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I Was Asked to Leave My Son’s Hospital Room

Jamie Sumner
Special needs mom, author and blogger
07/29/19  8:00 AM PST

I was asked to leave my son’s hospital room and it was the best thing for both of us.

When my son, Charlie, was six months old, my husband left us for the first time to go to a football game four hours away in Atlanta. It would be an overnight trip and my first time solo-parenting. We had finally taken Charlie home from the NICU three months before, but he had a tracheotomy and intensive needs that I wasn’t sure I could handle without help. As my husband threw his belongings into a plastic Target bag, his version of packing, I did the only reasonable thing I could think of: I called my mother. I was not ready to parent alone.

When he pulled out of the gravel drive with a cheery honk of the horn that set Charlie crying, I went inside with my mom to begin the task of the evening routine without him. By eight o’clock I was fairly proud of myself. As I wrapped the heart rate and oxygen monitor around Charlie’s foot and zipped him up in his duckie pajamas, I gave myself a mental pat on the back. Look, I can feed and bathe and put my child to bed without my significant other! Then I rejoined my mom to finish our Chinese takeout and her movie selection, “The First Wives’ Club,” in celebration of strong women. Girl power. Go us.

I went to bed around ten. Fifteen minutes later, the monitor on Charlie’s foot began to alarm.

My mom, readying herself for a night on the couch, ran into my bedroom where Charlie slept in his Pack ‘n Play he would never be out of reach or out of sight. She flapped her hands in a panic. I wasn’t worried. The monitor went off all the time. He probably jiggled it loose with his foot. I got up, smiled at him, and got a re-assuring smile back as I re-taped it. See, we were fine. Three minutes later it alarmed again. On average, a person’s oxygen should hover between 95-100%. His was reading in the eighties. This was not a glitch. I phoned the on-call doctor while bouncing Charlie in my arms.

The minutes ticked by and the oxygen dipped into the seventies. I was snapping Charlie into his car seat to drive to the emergency room when the doctor called back. There was no small talk. “Yes,” she said, “get him there as quickly as possible. I’ll let them know you’re coming.” This from the woman who had told me so many times before that there was no need to panic. I drove while my mother rested one hand on Charlie in the backseat. Each time he tried to fall asleep, I told her to wake him. Some part of me feared he might never wake up again.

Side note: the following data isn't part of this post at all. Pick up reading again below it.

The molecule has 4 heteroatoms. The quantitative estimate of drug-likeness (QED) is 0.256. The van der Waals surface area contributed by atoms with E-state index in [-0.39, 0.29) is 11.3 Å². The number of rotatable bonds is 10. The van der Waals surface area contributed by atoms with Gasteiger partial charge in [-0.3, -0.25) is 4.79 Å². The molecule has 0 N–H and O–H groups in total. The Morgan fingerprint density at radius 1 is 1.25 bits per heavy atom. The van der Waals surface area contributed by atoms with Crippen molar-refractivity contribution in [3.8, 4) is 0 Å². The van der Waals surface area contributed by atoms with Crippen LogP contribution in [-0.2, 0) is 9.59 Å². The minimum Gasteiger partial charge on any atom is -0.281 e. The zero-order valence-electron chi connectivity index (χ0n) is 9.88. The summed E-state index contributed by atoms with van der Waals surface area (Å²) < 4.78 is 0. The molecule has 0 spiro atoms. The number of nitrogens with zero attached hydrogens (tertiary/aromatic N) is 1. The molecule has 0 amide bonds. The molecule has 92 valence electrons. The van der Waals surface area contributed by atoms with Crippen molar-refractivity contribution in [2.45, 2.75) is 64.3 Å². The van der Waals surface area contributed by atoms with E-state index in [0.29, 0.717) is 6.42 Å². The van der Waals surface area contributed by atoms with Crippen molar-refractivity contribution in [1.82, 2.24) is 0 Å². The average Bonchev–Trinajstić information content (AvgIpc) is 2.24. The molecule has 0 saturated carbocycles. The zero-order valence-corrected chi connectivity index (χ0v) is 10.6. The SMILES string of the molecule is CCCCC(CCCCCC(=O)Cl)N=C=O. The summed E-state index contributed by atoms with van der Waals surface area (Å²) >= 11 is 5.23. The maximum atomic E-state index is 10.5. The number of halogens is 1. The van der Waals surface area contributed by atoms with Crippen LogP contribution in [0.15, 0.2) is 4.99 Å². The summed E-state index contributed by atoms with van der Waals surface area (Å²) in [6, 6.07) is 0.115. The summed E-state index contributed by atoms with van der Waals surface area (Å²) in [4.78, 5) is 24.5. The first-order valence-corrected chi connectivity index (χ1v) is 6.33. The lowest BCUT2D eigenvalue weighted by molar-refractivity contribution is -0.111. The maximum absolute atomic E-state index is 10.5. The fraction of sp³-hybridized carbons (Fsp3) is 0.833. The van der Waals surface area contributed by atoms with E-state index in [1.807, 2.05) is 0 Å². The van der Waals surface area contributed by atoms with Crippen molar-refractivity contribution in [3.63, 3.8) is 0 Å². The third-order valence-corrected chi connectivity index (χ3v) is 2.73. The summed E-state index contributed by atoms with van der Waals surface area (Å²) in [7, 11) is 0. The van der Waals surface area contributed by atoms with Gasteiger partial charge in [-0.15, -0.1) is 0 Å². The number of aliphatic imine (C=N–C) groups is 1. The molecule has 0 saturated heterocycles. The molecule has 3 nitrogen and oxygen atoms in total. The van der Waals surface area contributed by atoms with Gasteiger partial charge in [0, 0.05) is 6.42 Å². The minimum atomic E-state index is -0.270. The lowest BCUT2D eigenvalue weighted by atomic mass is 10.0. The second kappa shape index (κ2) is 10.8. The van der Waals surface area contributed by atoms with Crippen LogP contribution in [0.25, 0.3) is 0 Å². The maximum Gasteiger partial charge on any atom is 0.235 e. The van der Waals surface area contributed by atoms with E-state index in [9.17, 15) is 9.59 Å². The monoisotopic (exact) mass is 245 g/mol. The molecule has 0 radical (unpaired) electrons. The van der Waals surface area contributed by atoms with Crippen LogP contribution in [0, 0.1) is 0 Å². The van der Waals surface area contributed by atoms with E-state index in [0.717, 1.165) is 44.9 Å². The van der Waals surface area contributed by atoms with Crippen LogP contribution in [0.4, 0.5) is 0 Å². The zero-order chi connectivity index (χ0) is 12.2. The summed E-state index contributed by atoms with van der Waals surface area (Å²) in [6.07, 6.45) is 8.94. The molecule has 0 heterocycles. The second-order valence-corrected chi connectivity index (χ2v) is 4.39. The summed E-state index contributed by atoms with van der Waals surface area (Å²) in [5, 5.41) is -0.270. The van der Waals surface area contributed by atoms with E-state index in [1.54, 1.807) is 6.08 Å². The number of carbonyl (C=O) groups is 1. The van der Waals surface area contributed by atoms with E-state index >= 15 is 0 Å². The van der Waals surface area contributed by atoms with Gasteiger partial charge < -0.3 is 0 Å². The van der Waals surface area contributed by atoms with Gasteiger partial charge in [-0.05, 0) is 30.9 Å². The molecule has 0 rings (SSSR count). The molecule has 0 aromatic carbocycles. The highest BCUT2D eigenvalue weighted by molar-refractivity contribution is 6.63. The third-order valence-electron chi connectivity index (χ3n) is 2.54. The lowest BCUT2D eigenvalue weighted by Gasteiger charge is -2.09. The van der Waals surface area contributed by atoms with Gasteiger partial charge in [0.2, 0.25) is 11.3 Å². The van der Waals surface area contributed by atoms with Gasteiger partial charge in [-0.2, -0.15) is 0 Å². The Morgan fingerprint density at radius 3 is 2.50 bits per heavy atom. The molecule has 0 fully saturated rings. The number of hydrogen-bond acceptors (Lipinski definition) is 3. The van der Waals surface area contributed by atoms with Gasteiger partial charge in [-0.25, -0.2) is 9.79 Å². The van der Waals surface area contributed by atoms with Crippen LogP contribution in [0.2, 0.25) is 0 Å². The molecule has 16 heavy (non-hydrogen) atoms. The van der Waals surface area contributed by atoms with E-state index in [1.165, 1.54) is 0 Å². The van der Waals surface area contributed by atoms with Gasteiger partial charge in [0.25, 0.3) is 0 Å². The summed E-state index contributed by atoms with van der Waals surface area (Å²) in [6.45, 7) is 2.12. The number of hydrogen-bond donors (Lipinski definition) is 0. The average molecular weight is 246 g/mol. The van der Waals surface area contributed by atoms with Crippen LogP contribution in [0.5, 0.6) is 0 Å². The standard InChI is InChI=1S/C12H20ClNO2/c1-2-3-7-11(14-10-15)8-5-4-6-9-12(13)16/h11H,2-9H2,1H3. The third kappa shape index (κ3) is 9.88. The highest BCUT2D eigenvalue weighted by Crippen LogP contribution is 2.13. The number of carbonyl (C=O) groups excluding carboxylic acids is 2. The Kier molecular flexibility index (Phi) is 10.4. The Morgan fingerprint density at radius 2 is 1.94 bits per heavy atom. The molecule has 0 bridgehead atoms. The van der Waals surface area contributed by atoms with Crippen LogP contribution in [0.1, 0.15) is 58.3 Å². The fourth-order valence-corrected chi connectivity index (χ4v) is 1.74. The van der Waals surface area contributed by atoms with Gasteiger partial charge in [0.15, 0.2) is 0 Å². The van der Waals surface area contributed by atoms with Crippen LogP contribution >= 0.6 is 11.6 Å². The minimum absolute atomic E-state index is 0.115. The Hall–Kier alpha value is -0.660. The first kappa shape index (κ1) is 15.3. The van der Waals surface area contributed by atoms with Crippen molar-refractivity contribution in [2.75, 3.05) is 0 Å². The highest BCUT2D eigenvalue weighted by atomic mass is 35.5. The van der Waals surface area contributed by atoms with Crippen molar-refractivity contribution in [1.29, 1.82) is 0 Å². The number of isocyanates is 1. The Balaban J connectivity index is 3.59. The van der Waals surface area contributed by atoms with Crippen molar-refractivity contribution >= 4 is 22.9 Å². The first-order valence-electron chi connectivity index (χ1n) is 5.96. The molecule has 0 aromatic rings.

I left my mother to park the car and met a triage nurse waiting in the ER. She put a stethoscope to Charlie’s chest for no longer than one heartbeat and then whisked him away, still buckled in his car seat. She ran. She ran away with my child and all I could do was follow in my house shoes.

When she unloaded him on an impossibly huge hospital bed, all I could think was, surely not all hospital beds were this big? He cried when a team surrounded him. It was his first cry of the night now that he was fully roused and being stripped and stuck with sticky pads that hooked up to wires that hooked up to machines that all made it harder for me to get my hands on him.

It was the cry that did it. I stepped forward.

I pushed past a resident, leaning unhelpfully over the bed with a clipboard. I put my hands on his forehead, the only available place. He quieted a moment when he saw me, but somewhere in the room an animal began to wail. No, not some animal, me. I was wailing. It came out of me like a held breath and it was then that the nurses and doctors closed ranks. They assumed, and rightly, that I was in shock.

A social worker requested that I step outside. “Would you like some juice? Maybe some animal crackers?” she asked. I stared at her, wondering why she was offering an after-school snack when my son couldn’t seem to breathe. I refused her food, her tissues, her stiff blanket. As they hooked him up to a ventilator, effectively silencing his cries, all I could wonder was, what was happening? And why could I not be a part of it?

It was just after midnight as I watched the doctors work on my son through the glass doors they had slid shut to keep me from him. And though my mother was by my side and my husband was en route, I had never felt so ineffectual and so alone.

Charlie is seven now and only recently have I begun to view the scene with a smidgen of perspective.

They needed me out of the way so they could treat the virus that could have been deadly to a kid like Charlie. They didn’t need the mother wailing over his bed. He didn’t need that either. He needed me to step back and let the doctors do their work. I should have accepted those crackers.

But there’s a comfort in doing, even if all you can “do” is cry at the bedside. We all want our kids to be safe, to succeed, to find health and happiness. And we want to believe we have a modicum of control over it. Because if not, what are we even doing with all our time and energy and worry? But circumstances have a way of forcing us to make room. It’s scary, terrifying really, to let go of what we thought we could do on our own—turning over the care of a child or an aging parent or even our own mental health to someone else. But sometimes the best thing to do is throw your hands up in surrender and get out of your own way. Leave the room, so to speak. You’re not jumping ship, you are simply making space for the right people at the right time.

child with special needs

Jamie Sumner is a mom of a child with special needs, author and blogger.

Read her blog, The Mom Gene.

Follow her on Facebook.

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